We have to posit first that baking itself can feel like magic. A simple loaf of bread might include only flour, water, yeast and salt, and it can still transform from a sticky blob to a pillowy ball with a texture unlike anything else you've ever handled to a final product that's perfectly crisp on the outside, perfectly tender on the inside. Not only that, but it will audibly crackle at you as it cools on the counter. It will pass through a perfect moment for consumption, and then that moment will be gone.

It's strange to describe the apparent purchase and forgiveness of nearly $15 million in medical debt as "impish," but bear with me.

NBC hyped its new Maya & Marty variety series, starring Maya Rudolph and Martin Short, as a sort of whimsical variety show. What actually emerged Tuesday night, on the other hand, was a slack Saturday Night Live imitator for the prime-time summer nights where reruns used to live.

We were very excited to be invited to participate in the Vulture Festival in New York on May 22, where we taped this live episode in front of a fantastic crowd. We wanted to have reliable weapons at our disposal, so in addition to our great producer, Jessica Reedy, who handled all the logistics and other tricks of her trade, we brought Audie Cornish to be our fourth chair.

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RACHEL MARTIN, HOST:

One of the best things I've gotten to do while hosting PCHH is have Glen Weldon introduce comics to me. I often don't have time to keep up with even ones I like, but I regularly get the chance for him to show me things I wouldn't otherwise have seen and remind me of just how much there is out there that I'm missing. And our best opportunity to do that is Free Comic Book Day.

Oh, American Idol. You were too good for this world.

OK, maybe not too good. Maybe too rooted in people voting via telephone calls.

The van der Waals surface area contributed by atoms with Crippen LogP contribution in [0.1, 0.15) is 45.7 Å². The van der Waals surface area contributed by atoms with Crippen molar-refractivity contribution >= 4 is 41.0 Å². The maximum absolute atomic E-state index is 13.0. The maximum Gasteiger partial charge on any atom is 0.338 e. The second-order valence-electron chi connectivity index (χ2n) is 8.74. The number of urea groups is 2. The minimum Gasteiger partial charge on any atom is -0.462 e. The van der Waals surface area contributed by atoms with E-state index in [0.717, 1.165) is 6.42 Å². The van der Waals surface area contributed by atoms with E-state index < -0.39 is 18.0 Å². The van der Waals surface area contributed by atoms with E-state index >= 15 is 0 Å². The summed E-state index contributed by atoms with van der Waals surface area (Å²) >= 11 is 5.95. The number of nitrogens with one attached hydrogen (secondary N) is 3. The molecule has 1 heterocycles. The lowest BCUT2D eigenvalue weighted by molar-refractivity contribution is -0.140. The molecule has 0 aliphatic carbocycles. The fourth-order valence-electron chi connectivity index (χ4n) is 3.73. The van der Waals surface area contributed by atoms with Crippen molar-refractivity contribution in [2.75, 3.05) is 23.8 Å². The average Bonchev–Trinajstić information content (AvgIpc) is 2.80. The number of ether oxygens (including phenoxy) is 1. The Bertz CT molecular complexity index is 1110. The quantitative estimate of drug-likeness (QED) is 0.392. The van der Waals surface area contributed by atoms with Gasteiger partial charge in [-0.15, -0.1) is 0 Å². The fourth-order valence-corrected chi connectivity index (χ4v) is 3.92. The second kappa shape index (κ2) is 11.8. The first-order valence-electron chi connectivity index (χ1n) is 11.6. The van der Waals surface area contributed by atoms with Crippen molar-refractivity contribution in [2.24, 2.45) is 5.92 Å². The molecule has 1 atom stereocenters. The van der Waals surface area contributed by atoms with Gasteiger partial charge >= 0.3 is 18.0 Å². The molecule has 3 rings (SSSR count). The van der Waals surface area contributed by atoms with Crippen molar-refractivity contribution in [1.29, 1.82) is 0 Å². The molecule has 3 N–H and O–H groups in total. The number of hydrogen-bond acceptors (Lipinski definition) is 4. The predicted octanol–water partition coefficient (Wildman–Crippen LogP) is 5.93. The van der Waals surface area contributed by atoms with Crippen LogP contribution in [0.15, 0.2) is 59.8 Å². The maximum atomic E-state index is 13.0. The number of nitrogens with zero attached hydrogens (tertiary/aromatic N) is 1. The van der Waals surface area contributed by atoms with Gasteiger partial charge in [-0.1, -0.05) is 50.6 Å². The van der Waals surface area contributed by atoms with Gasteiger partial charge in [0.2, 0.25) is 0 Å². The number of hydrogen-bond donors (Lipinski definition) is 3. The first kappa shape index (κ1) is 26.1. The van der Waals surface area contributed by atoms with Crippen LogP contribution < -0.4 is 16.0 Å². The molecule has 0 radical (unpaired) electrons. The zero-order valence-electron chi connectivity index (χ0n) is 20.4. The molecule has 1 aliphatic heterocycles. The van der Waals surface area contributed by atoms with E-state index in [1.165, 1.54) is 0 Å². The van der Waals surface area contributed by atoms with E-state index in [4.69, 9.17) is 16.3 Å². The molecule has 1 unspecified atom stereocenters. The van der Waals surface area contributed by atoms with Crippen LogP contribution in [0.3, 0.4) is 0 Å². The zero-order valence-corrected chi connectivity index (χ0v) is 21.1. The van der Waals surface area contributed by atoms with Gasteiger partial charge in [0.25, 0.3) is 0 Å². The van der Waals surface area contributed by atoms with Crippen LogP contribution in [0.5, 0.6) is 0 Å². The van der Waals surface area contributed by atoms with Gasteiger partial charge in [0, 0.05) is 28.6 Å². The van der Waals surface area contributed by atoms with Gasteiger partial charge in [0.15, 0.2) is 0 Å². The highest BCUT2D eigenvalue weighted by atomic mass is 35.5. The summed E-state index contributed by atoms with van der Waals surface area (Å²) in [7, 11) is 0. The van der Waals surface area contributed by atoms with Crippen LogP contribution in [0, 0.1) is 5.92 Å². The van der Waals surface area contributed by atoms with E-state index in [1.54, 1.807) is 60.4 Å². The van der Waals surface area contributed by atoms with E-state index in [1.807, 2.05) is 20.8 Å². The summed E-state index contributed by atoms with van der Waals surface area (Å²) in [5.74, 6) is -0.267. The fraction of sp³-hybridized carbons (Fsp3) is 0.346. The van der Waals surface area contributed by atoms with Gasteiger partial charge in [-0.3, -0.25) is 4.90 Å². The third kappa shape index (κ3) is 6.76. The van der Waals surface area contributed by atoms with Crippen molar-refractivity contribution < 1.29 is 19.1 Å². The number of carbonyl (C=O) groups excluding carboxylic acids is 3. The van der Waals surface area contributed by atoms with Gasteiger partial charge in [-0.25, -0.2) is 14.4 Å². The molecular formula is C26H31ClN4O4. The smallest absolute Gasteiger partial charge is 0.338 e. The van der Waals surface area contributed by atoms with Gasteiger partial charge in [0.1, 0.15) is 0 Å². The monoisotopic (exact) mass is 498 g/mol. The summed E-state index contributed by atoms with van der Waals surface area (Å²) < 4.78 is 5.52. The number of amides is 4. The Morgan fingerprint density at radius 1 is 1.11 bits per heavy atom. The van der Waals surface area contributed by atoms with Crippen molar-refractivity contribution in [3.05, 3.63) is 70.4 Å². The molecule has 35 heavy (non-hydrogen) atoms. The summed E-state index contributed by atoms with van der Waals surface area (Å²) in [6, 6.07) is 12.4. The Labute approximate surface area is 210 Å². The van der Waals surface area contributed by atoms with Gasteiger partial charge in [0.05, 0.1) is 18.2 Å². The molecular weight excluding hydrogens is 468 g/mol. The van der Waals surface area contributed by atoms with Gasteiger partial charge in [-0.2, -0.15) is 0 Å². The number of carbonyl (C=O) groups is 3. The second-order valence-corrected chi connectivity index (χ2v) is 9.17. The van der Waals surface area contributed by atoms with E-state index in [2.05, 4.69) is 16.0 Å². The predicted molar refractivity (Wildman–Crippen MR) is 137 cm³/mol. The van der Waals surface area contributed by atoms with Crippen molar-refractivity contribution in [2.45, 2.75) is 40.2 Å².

Commentators both amateur and professional have turned over the events of the 1994-95 O.J. Simpson trial in their hands for a couple of decades now, trying to figure out how it got so distressingly ugly as a display, let alone as a legal proceeding. The FX series The People vs. O.J. Simpson: American Crime Story, based on Jeffrey Toobin's book The Run Of His Life, has come to the surprisingly compassionate conclusion, over and over, that a significant part of the problem was not malice but excess made worse by public attention.

If you follow Team PCHH on Twitter, you know that a week ago, we all trekked up to Manhattan and saw Hamilton, which we intended to talk about on this week's show. Unfortunately, I was struck down by the weirdest and most potent bout of laryngitis of my lifetime, and we had to postpone that show, which you'll get next week. In the meantime, fortunately, we have three conversations featuring awesome people who have never been on PCHH before. Fresh faces!

As you know if you are interacting with American commerce or popular entertainment at the moment, the Super Bowl is this weekend. Stephen Thompson, as he has explained for NPR in the past, has an annual Super Bowl party and chicken-eating contest called Chicken Bowl. This year will be Chicken Bowl XX — that is, Chicken Bowl 20, for those of you who are not Romans.